From the outside, he has it all, has always had it all. So why does he feel empty?
The vertical black line continues to blink on, blink off. Normally this would make him sleepy, but he doesn’t think he could sleep with three whiskies and some Valium, let alone without. He thinks he knows the emptiness, thinks he understands it. Well, at least, he thinks he’s aware of it. He’s been trying for years and will never understand it. This much he knows. He accepted this fact a long time ago. He won’t stop trying to understand it, and he won’t stop feeling the frustration that comes with failure, but he also knows that failure. He recognises it, and feels comforted by it.
And besides, he’s too old for a breakthrough. If by some miracle he did figure the emptiness out, it might be the death of him. He isn’t sure his heart could take it. He’s an old dog, set in his ways. And in many ways, that’s very much the problem.
60 years with the same woman, 40 years with the same company. A successful career, a successful marriage, three happy children, a good pension. What more could he ask for? He’s the envy of all his friends, all his relatives. On paper, his life is perfect.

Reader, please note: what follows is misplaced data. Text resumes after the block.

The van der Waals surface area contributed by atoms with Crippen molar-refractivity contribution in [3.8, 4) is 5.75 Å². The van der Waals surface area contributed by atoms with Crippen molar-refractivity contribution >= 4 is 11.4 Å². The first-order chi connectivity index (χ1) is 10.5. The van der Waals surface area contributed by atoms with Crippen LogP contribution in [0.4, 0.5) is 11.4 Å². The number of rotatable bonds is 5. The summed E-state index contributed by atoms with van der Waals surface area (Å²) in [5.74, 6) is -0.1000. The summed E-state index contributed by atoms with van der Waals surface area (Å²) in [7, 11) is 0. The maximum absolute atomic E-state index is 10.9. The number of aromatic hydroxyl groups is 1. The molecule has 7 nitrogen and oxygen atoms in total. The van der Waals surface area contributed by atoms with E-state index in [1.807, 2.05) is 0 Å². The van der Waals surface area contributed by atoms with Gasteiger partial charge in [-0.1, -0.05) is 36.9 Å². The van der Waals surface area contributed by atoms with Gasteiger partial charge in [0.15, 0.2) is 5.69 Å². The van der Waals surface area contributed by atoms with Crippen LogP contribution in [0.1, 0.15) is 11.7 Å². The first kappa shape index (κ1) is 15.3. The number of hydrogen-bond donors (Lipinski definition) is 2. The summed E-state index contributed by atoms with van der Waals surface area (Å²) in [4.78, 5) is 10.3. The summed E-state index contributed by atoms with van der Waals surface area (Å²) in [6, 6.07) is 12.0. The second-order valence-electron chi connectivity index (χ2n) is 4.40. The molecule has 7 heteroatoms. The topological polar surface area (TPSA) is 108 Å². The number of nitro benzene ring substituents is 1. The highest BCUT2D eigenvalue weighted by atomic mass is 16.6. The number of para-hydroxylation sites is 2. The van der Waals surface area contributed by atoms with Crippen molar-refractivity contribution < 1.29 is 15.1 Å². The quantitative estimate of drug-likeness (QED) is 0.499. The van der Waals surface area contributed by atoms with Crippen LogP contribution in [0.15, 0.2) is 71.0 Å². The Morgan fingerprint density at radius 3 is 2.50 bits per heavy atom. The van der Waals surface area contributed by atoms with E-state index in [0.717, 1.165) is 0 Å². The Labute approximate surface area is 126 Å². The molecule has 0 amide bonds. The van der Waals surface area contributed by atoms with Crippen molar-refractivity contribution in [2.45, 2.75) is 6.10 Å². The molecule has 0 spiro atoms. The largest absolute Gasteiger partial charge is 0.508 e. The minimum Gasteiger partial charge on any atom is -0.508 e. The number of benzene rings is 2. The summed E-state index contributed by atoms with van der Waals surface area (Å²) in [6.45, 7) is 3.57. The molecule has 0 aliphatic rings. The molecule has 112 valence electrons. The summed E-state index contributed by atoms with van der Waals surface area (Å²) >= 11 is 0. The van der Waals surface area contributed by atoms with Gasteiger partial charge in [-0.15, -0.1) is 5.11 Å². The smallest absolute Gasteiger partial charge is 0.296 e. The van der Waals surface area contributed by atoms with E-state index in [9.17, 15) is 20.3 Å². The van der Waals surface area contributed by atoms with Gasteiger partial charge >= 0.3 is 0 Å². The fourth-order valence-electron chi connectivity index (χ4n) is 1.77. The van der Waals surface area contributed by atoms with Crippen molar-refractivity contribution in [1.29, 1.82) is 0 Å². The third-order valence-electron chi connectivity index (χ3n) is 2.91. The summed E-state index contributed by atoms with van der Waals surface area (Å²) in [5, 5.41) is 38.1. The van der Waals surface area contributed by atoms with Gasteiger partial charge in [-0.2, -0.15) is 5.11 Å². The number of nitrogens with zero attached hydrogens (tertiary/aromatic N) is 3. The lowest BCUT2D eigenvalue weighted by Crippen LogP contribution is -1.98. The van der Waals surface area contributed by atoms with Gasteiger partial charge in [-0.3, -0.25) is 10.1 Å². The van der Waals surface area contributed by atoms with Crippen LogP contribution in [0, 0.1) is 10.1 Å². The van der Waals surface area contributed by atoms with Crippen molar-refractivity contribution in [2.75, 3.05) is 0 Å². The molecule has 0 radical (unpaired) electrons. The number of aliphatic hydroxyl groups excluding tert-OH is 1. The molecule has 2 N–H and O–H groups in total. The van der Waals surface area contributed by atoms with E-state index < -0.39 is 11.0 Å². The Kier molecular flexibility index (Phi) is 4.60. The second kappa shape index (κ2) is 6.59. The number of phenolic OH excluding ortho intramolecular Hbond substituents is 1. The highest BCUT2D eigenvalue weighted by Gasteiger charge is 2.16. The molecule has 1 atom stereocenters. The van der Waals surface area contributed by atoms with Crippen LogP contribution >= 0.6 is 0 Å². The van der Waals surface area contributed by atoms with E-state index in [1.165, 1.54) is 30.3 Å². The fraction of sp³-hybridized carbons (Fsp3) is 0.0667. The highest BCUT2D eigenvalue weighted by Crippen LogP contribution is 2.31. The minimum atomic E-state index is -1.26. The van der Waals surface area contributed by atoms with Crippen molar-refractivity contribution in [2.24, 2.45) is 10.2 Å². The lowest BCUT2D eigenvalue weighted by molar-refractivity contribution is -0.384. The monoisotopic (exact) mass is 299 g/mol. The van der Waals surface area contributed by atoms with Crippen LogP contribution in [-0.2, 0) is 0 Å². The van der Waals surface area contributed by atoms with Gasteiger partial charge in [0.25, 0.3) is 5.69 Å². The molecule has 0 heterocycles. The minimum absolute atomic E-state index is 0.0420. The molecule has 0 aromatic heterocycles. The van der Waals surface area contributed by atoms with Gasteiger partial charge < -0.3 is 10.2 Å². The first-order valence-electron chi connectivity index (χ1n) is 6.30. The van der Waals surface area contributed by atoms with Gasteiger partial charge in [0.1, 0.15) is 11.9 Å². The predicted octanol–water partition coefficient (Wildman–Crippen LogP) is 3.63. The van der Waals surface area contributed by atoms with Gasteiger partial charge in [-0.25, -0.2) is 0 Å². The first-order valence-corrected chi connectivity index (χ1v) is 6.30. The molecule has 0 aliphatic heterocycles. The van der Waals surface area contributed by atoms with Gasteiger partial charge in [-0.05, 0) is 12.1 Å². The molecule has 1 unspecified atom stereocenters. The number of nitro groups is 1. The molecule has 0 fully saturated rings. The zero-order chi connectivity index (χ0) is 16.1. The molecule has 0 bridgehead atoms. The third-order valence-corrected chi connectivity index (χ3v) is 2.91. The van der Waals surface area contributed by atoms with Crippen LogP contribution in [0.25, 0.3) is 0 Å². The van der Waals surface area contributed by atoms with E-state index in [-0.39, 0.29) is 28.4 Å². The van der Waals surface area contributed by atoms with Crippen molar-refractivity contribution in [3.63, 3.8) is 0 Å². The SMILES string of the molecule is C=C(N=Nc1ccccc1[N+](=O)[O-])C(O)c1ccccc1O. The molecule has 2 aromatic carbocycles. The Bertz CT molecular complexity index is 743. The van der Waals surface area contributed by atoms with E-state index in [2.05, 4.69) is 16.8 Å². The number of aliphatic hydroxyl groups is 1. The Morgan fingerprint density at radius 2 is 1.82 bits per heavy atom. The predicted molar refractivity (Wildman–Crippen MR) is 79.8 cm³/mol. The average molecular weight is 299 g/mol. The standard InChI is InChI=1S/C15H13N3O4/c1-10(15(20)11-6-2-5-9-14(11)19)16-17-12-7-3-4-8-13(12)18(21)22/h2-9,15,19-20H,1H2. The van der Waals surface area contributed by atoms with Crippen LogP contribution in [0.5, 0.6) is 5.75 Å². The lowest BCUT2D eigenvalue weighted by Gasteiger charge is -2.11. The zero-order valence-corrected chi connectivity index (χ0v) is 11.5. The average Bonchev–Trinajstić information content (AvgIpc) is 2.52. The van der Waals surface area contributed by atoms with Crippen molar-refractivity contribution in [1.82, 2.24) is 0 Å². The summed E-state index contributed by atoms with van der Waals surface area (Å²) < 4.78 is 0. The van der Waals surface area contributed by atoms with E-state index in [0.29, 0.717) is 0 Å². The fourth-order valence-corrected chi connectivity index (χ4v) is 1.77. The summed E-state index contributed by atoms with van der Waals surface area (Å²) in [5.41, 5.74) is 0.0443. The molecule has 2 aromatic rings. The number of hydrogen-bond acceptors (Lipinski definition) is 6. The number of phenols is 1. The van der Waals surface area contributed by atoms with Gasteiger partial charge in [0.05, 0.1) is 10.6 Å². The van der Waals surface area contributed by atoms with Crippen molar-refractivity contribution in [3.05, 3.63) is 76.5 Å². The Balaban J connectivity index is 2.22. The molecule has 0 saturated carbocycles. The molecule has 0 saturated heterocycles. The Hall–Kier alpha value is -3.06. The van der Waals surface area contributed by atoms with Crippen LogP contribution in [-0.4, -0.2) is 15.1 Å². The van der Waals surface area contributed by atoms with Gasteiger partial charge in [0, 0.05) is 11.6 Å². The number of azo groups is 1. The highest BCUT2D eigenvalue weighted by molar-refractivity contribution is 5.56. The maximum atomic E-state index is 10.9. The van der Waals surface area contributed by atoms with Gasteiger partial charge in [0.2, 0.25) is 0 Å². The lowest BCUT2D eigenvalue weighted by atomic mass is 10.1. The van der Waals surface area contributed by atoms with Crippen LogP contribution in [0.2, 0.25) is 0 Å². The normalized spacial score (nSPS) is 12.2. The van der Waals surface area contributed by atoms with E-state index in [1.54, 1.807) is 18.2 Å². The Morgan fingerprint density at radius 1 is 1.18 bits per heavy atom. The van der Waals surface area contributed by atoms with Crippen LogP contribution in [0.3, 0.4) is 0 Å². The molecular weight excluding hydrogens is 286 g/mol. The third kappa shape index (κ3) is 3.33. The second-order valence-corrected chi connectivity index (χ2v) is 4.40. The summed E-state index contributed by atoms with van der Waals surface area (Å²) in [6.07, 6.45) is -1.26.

He remembers the day John was born like it was yesterday. As a matter of fact, it was nearly 50 years ago now, but this is one of the few memories that hasn’t grown hazy. All of what has happened since in his life, this memory is still as clear today as it was the day after. That brown haze that tends to over take memories, to fade and obscure them, to leave them as much a patchwork of guesses as genuine rememberings, seems to have missed this memory out.
He hated seeing Barbara in so much pain; he hated even more that it felt like his fault she was experiencing it. And whilst in a way it was, it had been a mutual decision. The pregnancy itself had been unplanned, but the decision to keep it a joint one. And whilst it might have changed things, he had never for one moment regretted it.
The first time he’d held John in his arms, he’d felt a shift. Not a monumental one, but a tiny one; as if things had moved an inch to the side, things had gotten slightly off kilter. He’d noticed the shift, but paid it no attention; it had been hidden amongst the joy and the tiredness he was feeling. He’d recognise the feeling later, recognise it fairly regularly throughout the intervening years, but by the time he had fully acknowledged it, it was too late.
Which was exactly what the shift was; it was that things were too late.